Antigua’s Statement Against USA Gambling Ban
Sunday April 27 ,2014 : ANTIGUA IN DESPAIRING COMPLAINT TO WORLD TRADE ORGANISATION
It seems that in international trade disputes a "might is right" attitude prevails…
A fresh development took place Friday in the decade-long David and Goliath trade tussle between Antigua and Barbuda and the United States when the Caribbean island government read out a statement to the current sitting of the World Trade Organisation Dispute Settlement Body in Geneva.
The rather despairing statement expressed the islanders' frustration at the delaying tactics of the United States in the aftermath of WTO dispute panel rulings that have repeatedly supported the Antiguan case that US online gambling bans were unfair, discriminatory and in conflict with international trade agreements.
Despite being awarded $21 million in annual damages by the WTO some time ago, the United States has yet to pay the punitive award, and with interest and payments mounting the total is now in excess of $150 million, the statement notes.
Attempts by Antigua and Barbuda to stave off the unpleasant alternative of resorting to intellectual property and copyright measures already authorised by the WTO have also failed in a number of negotiations with the Americans over the years, the Antiguans note, suggesting that American intransigence illustrated an unhealthy attitude of "might is right" which should not be allowed to go unchecked and does little credit to the WTO.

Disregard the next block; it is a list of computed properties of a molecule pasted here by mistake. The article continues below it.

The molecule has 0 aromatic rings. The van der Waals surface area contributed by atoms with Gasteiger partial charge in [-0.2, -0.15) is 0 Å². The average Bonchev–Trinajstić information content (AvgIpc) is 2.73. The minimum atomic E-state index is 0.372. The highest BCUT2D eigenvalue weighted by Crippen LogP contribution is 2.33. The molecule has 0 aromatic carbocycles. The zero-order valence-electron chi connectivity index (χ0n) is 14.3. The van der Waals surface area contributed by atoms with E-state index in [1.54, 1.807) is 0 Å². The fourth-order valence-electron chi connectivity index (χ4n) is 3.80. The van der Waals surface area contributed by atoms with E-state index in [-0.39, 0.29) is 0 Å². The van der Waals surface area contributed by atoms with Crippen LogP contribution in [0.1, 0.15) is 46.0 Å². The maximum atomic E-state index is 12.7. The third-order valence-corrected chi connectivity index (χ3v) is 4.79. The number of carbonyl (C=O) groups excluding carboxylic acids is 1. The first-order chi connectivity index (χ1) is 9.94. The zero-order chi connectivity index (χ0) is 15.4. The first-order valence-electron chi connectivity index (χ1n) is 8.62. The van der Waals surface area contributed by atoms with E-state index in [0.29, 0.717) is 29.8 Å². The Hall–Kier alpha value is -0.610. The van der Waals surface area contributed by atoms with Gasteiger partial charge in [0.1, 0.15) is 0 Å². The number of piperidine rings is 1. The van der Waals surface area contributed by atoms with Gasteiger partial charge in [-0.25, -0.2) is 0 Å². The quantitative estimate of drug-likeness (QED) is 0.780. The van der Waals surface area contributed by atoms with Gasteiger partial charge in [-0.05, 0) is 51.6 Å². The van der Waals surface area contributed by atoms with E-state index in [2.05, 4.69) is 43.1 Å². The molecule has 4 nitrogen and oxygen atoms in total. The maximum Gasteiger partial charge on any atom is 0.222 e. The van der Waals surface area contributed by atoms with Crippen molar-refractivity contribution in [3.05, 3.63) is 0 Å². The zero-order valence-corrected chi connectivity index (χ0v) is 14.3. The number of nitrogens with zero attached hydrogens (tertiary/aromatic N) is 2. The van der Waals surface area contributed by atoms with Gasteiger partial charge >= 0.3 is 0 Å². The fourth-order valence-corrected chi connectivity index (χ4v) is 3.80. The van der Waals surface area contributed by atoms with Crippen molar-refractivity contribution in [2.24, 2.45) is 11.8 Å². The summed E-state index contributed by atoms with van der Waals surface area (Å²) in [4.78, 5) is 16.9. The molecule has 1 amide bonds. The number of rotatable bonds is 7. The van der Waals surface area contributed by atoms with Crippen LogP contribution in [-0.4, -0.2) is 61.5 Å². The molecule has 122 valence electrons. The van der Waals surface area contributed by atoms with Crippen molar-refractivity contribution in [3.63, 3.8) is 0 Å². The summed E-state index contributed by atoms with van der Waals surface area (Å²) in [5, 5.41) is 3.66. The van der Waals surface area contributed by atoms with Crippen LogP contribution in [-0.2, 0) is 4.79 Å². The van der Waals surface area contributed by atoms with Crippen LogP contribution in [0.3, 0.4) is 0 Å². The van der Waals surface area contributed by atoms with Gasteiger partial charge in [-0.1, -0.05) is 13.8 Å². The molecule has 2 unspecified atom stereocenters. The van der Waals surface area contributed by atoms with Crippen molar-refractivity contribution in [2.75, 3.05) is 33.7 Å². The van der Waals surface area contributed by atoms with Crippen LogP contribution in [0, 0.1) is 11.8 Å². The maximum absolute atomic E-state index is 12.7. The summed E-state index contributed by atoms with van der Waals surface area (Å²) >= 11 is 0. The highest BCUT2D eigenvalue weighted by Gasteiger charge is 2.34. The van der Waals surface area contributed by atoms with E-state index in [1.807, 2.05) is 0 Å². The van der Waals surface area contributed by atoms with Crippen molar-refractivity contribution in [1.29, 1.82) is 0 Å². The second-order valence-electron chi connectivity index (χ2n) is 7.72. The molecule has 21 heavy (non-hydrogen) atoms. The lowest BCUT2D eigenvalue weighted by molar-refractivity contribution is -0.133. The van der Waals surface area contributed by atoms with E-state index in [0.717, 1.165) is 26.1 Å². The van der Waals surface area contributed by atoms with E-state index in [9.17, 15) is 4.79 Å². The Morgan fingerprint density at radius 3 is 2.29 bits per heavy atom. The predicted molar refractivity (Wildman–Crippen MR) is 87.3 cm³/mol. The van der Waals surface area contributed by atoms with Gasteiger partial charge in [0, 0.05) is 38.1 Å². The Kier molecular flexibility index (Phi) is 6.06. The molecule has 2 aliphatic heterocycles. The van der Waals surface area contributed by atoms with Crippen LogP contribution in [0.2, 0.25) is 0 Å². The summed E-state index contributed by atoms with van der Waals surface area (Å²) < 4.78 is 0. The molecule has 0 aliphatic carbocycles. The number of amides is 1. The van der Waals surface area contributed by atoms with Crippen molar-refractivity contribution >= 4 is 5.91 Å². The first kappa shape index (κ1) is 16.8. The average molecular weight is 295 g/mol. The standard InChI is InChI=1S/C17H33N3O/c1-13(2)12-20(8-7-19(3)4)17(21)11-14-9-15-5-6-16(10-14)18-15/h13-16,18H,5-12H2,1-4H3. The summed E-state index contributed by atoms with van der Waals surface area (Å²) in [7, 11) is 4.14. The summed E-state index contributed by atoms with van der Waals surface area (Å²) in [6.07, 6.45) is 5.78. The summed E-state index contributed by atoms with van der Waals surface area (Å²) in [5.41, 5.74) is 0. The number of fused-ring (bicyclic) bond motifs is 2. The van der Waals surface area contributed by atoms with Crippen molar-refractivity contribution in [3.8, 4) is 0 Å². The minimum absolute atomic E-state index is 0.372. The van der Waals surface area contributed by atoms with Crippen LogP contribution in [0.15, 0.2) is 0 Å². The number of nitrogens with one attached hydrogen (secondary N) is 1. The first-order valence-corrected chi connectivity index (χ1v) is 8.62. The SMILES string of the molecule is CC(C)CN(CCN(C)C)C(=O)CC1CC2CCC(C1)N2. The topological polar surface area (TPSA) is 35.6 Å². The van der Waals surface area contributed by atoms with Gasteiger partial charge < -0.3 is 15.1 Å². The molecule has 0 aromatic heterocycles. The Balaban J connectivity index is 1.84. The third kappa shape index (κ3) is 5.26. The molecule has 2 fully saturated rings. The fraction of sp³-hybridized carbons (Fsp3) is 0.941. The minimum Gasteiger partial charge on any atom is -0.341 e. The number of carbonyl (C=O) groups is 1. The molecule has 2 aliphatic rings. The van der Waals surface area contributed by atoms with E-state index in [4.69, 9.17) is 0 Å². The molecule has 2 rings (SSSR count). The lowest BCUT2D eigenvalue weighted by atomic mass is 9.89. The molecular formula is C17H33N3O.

Now that Antigua and Barbuda have been forced to move toward the last resort of applying the WTO copyright remedies, the United States was publicly portraying them as the villains of the piece, the statement complains, emphasising that the truth is that the Antigua and Barbuda government has throughout been remarkably patient and restrained.
What the Antiguans hope to achieve with the statement is not yet clear; is it a pre-emptive PR strike before the copyright measures are deployed, or is it intended to spur a last-minute intervention from the WTO?
When we went to press the US Trade Representative had not responded to the Antiguan accusations.